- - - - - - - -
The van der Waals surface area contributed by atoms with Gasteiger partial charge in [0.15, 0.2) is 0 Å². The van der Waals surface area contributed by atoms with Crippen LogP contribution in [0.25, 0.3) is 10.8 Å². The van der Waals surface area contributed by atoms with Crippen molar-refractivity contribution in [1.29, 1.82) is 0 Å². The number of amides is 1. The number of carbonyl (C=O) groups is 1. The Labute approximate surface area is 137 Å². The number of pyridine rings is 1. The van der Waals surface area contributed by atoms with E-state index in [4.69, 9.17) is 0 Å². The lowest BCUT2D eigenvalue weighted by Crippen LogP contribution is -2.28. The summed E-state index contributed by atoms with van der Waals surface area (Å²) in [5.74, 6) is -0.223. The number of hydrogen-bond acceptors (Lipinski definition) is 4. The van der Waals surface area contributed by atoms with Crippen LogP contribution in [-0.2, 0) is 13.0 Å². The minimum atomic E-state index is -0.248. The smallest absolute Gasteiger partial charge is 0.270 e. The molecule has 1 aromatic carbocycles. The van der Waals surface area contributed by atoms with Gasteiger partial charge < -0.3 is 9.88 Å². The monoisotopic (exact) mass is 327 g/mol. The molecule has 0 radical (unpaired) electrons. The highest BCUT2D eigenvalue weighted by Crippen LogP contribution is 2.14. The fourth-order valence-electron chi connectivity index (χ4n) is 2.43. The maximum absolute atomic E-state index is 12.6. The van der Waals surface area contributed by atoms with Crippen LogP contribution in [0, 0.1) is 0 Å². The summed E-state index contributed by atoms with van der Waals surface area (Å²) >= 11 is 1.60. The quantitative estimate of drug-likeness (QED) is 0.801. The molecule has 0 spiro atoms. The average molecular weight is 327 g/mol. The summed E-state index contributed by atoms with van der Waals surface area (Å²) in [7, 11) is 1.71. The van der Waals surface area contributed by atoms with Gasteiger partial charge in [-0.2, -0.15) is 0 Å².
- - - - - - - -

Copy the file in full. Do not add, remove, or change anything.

The van der Waals surface area contributed by atoms with Gasteiger partial charge in [0.15, 0.2) is 0 Å². The van der Waals surface area contributed by atoms with Crippen LogP contribution in [0.25, 0.3) is 10.8 Å². The van der Waals surface area contributed by atoms with Crippen molar-refractivity contribution in [1.29, 1.82) is 0 Å². The number of amides is 1. The number of carbonyl (C=O) groups is 1. The Labute approximate surface area is 137 Å². The number of pyridine rings is 1. The van der Waals surface area contributed by atoms with E-state index in [4.69, 9.17) is 0 Å². The lowest BCUT2D eigenvalue weighted by Crippen LogP contribution is -2.28. The summed E-state index contributed by atoms with van der Waals surface area (Å²) in [5.74, 6) is -0.223. The number of hydrogen-bond acceptors (Lipinski definition) is 4. The van der Waals surface area contributed by atoms with Crippen LogP contribution in [-0.2, 0) is 13.0 Å². The minimum atomic E-state index is -0.248. The smallest absolute Gasteiger partial charge is 0.270 e. The molecule has 1 aromatic carbocycles. The van der Waals surface area contributed by atoms with Gasteiger partial charge < -0.3 is 9.88 Å². The monoisotopic (exact) mass is 327 g/mol. The molecule has 0 radical (unpaired) electrons. The highest BCUT2D eigenvalue weighted by Crippen LogP contribution is 2.14. The fourth-order valence-electron chi connectivity index (χ4n) is 2.43. The maximum absolute atomic E-state index is 12.6. The van der Waals surface area contributed by atoms with Crippen LogP contribution in [0, 0.1) is 0 Å². The summed E-state index contributed by atoms with van der Waals surface area (Å²) >= 11 is 1.60. The quantitative estimate of drug-likeness (QED) is 0.801. The molecule has 0 spiro atoms. The average molecular weight is 327 g/mol. The summed E-state index contributed by atoms with van der Waals surface area (Å²) in [7, 11) is 1.71. The van der Waals surface area contributed by atoms with Gasteiger partial charge in [-0.2, -0.15) is 0 Å².